Fred Zinnemann began his career during the studio era, but kept on going, however sporadically, long after most of his contemporaries had retired. Even so, today his name means little to most moviegoers and critics alike. But why?
Quite possibly because, like William Wyler, Zinnemann covered just about every film genre there is. His relatively small oeuvre — 21 narrative feature films — encompasses the following:
- Western (High Noon, The Sundowners [sort of]),
- romance (From Here to Eternity),
- socially conscious drama (The Search, The Men, A Hatful of Rain),
- historical drama (A Man for All Seasons),
- adventure (The Seventh Cross, Five Days One Summer),
- religion (The Nun’s Story),
- thriller (The Day of the Jackal),
- crime (Eyes in the Night, Kid Glove Killer, Act of Violence),
- war (Behold a Pale Horse),
- comedy (My Brother Talks to Horses),
- melodrama (Little Big Jim)
- psychological drama (Teresa, The Member of the Wedding),
- musical (Oklahoma),
- pseudo-"historical" drama (Julia, whose title heroine may never have existed).
Most film critics and historians are no different than most simpletons. They tend to value work that can be easily labeled and categorized. And as I’ve mentioned in my previous Oscar Actors’ Director posts, it always helps if the films being evaluated revolve around tough guys and their issues.
Unlike, say, John Ford, Alfred Hitchcock, Elia Kazan, or, more recently, Martin Scorsese, Fred Zinnemann never partnered with a male actor, while most of his films, though often centered on male characters, could hardly be called "tough." (Even High Noon is more about fear than fearlessness.) Additionally, in his character dramas Zinnemann was better at handling actresses than actors as evidenced by a number of outstanding female star turns in his films. (Nope, that really doesn’t mean Zinnemann was gay.)
The ladylike Deborah Kerr, for instance, was transformed into a seductive adulteress in From Here to Eternity (1953) and a country woman roaming the Australian outback in The Sundowners (1960). The 1960 Best Actress Oscar, in fact, should have had Kerr’s name on it — if only Elizabeth Taylor hadn’t had a tracheotomy at the time.
Also, Best Supporting Actress Oscar winner Donna Reed (photo) was never better than as the fibbing sex worker in From Here to Eternity. The same goes for Audrey Hepburn, reaching a career high as the conflicted nun in The Nun’s Story (1959), one of the most effective Hollywood films on a religious theme.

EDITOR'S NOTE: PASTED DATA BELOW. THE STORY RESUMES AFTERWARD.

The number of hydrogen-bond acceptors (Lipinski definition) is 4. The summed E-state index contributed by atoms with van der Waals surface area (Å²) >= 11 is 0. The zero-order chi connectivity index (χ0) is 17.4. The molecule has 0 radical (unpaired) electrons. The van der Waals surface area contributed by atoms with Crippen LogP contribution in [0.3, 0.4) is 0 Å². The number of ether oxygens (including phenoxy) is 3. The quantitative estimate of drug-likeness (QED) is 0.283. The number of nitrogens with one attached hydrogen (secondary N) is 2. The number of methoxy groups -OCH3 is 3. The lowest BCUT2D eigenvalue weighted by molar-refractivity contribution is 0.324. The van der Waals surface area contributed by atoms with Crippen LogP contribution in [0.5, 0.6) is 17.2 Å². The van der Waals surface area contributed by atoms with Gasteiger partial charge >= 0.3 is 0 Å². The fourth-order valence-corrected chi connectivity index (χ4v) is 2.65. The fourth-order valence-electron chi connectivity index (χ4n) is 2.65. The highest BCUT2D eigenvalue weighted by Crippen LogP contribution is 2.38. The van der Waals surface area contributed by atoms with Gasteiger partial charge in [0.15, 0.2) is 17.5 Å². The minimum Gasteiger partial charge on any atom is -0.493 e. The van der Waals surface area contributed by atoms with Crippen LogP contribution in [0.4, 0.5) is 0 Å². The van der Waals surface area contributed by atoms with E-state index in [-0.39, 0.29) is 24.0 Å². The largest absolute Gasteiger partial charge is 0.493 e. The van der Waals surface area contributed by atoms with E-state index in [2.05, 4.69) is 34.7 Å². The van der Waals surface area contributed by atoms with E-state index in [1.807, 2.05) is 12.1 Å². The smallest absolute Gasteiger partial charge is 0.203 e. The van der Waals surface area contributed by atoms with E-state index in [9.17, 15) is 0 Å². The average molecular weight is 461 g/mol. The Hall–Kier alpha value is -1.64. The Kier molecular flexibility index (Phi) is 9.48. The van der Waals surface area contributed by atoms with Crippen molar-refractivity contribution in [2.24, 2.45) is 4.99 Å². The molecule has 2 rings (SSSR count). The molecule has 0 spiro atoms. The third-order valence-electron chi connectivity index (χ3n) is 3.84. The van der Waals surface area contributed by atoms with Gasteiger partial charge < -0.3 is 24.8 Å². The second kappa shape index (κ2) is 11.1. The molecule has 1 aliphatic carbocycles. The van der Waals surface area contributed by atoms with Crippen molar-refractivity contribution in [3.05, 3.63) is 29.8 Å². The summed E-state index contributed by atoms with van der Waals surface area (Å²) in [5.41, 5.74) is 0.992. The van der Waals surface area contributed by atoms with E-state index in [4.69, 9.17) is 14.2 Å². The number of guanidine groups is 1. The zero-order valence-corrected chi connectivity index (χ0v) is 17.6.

Jane Fonda and Best Supporting Actress Oscar winner Vanessa Redgrave excelled in the classy Julia (1977), and so did Julie Harris and Ethel Waters in the psychological drama The Member of the Wedding (1952). Eva Marie Saint, for her part, stole A Hatful of Rain from her showier male co-stars.
Despite all their various award wins and nominations, in my view Zinnemann was less successful with his male actors. Whereas Gary Cooper is able to fully convey the inner turmoil of his solitary sheriff in High Noon and Robert Mitchum gives a pleasantly nuanced performance in The Sundowners, both Burt Lancaster and Frank Sinatra are just plain old Burt Lancaster and Frank Sinatra in From Here to Eternity. His Best Actor Oscar notwithstanding, stage-trained Paul Scofield needed to be considerably toned down so as to make his Sir Thomas More more life-like in A Man for All Seasons (1966). And scenery-chewing was the order of the day for Don Murray, Anthony Franciosa, and especially Lloyd Nolan in A Hatful of Rain.
Zinnemann’s actors were shortlisted twenty times for the Oscars, including six wins. Deborah Kerr and Montgomery Clift were both nominated twice under Zinnemann’s direction: Kerr for From Here to Eternity and The Sundowners; Clift for The Search (1948) and From Here to Eternity.
Zinnemann himself received seven Best Director Academy Award nominations: The Search, 1948; High Noon, 1952; From Here to Eternity, 1953; The Nun’s Story, 1959; The Sundowners, 1960; A Man for All Seasons, 1966; and Julia, 1977. He won for both From Here to Eternity and A Man for All Seasons. I’m no fan of either film; needless to say, they are both widely admired.
Born in Vienna in April 1907, Fred Zinnemann died in London in March 1997.
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